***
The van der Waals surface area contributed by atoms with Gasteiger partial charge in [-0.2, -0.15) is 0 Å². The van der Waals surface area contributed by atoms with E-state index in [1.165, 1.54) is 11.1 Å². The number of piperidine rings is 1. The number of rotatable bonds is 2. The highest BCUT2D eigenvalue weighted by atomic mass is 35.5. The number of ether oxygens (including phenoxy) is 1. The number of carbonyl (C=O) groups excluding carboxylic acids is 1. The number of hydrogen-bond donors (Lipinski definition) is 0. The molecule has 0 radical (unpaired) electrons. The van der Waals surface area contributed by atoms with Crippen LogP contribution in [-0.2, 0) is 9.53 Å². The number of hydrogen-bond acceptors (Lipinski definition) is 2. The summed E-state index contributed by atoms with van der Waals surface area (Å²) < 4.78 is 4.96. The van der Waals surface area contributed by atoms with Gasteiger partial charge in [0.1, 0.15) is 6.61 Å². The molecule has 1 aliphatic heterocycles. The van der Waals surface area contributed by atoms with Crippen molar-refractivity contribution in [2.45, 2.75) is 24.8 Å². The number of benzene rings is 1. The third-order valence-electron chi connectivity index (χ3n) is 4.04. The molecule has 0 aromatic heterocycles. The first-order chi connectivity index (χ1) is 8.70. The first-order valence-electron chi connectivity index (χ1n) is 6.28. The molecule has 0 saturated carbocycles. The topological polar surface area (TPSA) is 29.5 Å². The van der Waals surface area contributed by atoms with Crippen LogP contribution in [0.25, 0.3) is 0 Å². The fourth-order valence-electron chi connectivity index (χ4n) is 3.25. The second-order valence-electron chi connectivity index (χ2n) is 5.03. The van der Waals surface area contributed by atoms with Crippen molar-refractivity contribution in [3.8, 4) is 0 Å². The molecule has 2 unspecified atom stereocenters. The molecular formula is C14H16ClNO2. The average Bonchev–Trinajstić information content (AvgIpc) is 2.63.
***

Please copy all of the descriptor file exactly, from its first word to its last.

The van der Waals surface area contributed by atoms with Gasteiger partial charge in [-0.2, -0.15) is 0 Å². The van der Waals surface area contributed by atoms with E-state index in [1.165, 1.54) is 11.1 Å². The number of piperidine rings is 1. The number of rotatable bonds is 2. The highest BCUT2D eigenvalue weighted by atomic mass is 35.5. The number of ether oxygens (including phenoxy) is 1. The number of carbonyl (C=O) groups excluding carboxylic acids is 1. The number of hydrogen-bond donors (Lipinski definition) is 0. The molecule has 0 radical (unpaired) electrons. The van der Waals surface area contributed by atoms with Crippen LogP contribution in [-0.2, 0) is 9.53 Å². The number of hydrogen-bond acceptors (Lipinski definition) is 2. The summed E-state index contributed by atoms with van der Waals surface area (Å²) < 4.78 is 4.96. The van der Waals surface area contributed by atoms with Gasteiger partial charge in [0.1, 0.15) is 6.61 Å². The molecule has 1 aliphatic heterocycles. The van der Waals surface area contributed by atoms with Crippen molar-refractivity contribution in [2.45, 2.75) is 24.8 Å². The number of benzene rings is 1. The third-order valence-electron chi connectivity index (χ3n) is 4.04. The molecule has 0 aromatic heterocycles. The first-order chi connectivity index (χ1) is 8.70. The first-order valence-electron chi connectivity index (χ1n) is 6.28. The molecule has 0 saturated carbocycles. The topological polar surface area (TPSA) is 29.5 Å². The van der Waals surface area contributed by atoms with Crippen LogP contribution in [0.25, 0.3) is 0 Å². The fourth-order valence-electron chi connectivity index (χ4n) is 3.25. The second-order valence-electron chi connectivity index (χ2n) is 5.03. The van der Waals surface area contributed by atoms with Crippen molar-refractivity contribution in [3.8, 4) is 0 Å². The molecule has 2 unspecified atom stereocenters. The molecular formula is C14H16ClNO2. The average Bonchev–Trinajstić information content (AvgIpc) is 2.63.